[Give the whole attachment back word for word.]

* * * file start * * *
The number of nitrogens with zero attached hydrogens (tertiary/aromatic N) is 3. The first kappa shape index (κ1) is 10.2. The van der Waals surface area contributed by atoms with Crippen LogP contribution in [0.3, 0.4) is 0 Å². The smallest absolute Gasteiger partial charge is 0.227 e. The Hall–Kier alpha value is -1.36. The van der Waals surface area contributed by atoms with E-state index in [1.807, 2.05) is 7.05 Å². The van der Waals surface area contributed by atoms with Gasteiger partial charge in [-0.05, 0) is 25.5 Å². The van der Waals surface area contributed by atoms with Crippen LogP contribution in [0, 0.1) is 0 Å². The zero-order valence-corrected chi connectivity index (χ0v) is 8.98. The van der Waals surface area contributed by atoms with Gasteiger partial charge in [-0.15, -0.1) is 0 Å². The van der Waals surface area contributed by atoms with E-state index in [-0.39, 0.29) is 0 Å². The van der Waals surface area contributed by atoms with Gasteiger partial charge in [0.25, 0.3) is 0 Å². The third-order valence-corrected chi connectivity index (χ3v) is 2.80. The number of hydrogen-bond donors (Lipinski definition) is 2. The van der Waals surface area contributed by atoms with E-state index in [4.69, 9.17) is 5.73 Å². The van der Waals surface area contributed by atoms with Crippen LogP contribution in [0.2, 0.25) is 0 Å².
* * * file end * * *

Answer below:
The number of nitrogens with zero attached hydrogens (tertiary/aromatic N) is 3. The first kappa shape index (κ1) is 10.2. The van der Waals surface area contributed by atoms with Crippen LogP contribution in [0.3, 0.4) is 0 Å². The smallest absolute Gasteiger partial charge is 0.227 e. The Hall–Kier alpha value is -1.36. The van der Waals surface area contributed by atoms with E-state index in [1.807, 2.05) is 7.05 Å². The van der Waals surface area contributed by atoms with Gasteiger partial charge in [-0.05, 0) is 25.5 Å². The van der Waals surface area contributed by atoms with Crippen LogP contribution in [0, 0.1) is 0 Å². The zero-order valence-corrected chi connectivity index (χ0v) is 8.98. The van der Waals surface area contributed by atoms with Gasteiger partial charge in [-0.15, -0.1) is 0 Å². The van der Waals surface area contributed by atoms with E-state index in [-0.39, 0.29) is 0 Å². The van der Waals surface area contributed by atoms with Gasteiger partial charge in [0.25, 0.3) is 0 Å². The third-order valence-corrected chi connectivity index (χ3v) is 2.80. The number of hydrogen-bond donors (Lipinski definition) is 2. The van der Waals surface area contributed by atoms with E-state index in [4.69, 9.17) is 5.73 Å². The van der Waals surface area contributed by atoms with Crippen LogP contribution in [0.2, 0.25) is 0 Å².